The two sides did nevertheless make it clear over the weekend that they would continue high-level negotiations aimed at reaching some sort of settlement of the treaty and territorial issues. Ivanov’s trip to Tokyo, for example, was said to have been devoted in large part to preparing the way for Boris Yeltsin to travel to Japan for the next Russian-Japanese summit. Obuchi has already extended an invitation to Yeltsin to visit Japan in April, and Japanese officials are clearly hoping that the Russian president will make the visit at that early date.
The two sides set a schedule for high-level contacts over the next several months. Russian First Deputy Prime Minister Yuri Maslyukov, who cochairs a joint Russian-Japanese economic cooperation commission, will travel to Japan on March 14-17. Ivanov and Japanese Foreign Minister Masahiko Komura will then meet on April 1-2 in Tokyo. There they will oversee discussions on economic cooperation on the Kuril Islands and related border issues under the aegis of two intergovernmental commissions. The two sides also made a commitment to continue an ambitious schedule of military contacts which began last year (Russian and Japanese agencies, February 20-22).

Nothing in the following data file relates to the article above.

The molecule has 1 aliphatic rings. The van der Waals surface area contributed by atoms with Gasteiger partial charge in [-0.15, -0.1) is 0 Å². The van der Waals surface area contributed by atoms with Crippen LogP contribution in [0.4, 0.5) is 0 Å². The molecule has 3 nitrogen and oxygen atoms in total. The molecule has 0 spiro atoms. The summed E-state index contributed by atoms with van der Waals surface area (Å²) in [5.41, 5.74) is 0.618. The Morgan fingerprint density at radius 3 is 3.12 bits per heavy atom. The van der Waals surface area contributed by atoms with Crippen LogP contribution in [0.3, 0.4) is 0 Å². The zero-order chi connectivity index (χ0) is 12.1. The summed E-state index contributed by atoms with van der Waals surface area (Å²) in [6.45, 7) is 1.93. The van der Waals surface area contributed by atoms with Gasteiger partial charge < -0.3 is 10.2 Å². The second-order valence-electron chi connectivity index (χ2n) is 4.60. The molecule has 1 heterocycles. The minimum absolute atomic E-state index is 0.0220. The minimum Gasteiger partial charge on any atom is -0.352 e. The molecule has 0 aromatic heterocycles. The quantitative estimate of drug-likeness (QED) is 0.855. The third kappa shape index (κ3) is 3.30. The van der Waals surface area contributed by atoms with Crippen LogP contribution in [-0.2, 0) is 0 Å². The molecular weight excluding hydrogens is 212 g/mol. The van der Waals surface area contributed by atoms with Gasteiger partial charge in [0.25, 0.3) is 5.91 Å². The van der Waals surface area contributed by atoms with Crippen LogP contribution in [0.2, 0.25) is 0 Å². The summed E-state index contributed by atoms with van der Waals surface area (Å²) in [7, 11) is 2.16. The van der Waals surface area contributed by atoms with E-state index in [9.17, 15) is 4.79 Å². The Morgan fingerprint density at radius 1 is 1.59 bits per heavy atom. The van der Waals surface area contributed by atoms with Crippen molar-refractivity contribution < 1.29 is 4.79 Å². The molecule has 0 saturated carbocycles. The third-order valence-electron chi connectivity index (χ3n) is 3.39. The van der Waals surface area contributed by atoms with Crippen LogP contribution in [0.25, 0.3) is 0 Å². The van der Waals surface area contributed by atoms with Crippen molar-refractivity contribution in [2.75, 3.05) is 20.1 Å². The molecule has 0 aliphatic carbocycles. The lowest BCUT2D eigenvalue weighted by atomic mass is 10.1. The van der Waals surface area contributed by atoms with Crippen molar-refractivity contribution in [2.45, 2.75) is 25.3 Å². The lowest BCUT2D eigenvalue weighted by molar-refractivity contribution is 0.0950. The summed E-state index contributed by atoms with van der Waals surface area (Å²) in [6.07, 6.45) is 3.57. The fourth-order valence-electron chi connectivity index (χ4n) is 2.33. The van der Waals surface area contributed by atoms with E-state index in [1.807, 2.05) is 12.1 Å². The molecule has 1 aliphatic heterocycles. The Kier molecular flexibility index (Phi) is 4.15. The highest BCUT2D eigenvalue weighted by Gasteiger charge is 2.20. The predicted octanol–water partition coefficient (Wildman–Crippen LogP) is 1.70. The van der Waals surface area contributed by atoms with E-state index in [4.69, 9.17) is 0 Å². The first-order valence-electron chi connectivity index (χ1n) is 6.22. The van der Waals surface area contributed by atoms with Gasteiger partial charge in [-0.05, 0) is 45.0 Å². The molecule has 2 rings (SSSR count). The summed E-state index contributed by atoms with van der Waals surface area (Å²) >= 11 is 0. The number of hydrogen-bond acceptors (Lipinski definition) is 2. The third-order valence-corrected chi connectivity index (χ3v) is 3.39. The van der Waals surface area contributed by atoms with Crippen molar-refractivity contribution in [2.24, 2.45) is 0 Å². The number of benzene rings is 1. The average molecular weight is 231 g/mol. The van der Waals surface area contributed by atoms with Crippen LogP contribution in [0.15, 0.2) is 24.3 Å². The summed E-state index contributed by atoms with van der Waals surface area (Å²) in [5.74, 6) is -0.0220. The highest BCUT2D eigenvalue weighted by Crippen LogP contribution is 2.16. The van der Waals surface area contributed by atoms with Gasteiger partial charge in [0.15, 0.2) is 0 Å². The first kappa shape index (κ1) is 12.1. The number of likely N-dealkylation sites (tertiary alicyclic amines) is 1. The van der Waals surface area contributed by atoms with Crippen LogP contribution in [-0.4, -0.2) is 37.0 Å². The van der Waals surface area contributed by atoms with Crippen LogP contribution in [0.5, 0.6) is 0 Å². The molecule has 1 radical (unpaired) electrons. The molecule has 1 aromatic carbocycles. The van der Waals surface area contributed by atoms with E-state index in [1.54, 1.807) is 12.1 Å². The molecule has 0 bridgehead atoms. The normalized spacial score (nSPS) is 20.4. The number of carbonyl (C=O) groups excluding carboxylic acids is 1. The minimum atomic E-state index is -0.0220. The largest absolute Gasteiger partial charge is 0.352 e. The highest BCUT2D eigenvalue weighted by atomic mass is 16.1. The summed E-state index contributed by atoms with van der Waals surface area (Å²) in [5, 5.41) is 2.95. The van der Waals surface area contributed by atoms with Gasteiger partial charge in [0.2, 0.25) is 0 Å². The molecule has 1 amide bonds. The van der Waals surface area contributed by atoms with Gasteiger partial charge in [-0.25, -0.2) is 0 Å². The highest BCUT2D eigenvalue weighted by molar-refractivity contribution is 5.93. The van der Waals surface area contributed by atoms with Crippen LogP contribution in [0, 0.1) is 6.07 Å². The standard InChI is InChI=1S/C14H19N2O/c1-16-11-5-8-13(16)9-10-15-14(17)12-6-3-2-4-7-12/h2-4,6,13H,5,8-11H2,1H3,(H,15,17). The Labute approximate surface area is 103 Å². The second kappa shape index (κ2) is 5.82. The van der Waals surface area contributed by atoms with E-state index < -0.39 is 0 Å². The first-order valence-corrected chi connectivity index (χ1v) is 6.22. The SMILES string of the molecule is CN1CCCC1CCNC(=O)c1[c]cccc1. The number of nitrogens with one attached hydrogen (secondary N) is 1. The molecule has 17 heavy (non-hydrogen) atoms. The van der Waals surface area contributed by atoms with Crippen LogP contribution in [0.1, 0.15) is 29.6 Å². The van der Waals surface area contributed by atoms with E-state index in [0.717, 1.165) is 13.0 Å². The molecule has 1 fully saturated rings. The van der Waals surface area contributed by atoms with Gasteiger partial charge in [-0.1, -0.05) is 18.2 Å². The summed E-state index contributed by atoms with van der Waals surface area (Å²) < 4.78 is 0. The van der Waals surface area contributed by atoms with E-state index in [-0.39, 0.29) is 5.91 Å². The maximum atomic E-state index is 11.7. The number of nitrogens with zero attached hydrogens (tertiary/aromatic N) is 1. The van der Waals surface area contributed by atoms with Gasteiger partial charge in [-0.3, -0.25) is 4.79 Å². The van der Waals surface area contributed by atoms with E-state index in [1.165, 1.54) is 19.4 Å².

With regard to Yeltsin’s trip to Japan, however, the Kremlin has remained noncommittal about setting a specific date. That is most likely because of the Russian president’s continued fragile health. But it may also be related to a desire by Moscow to put off what could be a contentious–or at least unproductive–meeting. As both Russian parliamentary and presidential elections approach, and as time grows short before the 2000 peace treaty deadline, Tokyo’s efforts to move the treaty and territorial negotiations forward has taken on a note of urgency. Russian officials, however, have displayed little of that urgency, and in their public statements have tended to focus on questions of substance rather than timing.
PRIMAKOV SAYS GOVERNORS SHOULD NO LONGER BE CHOSEN BY POPULAR VOTE.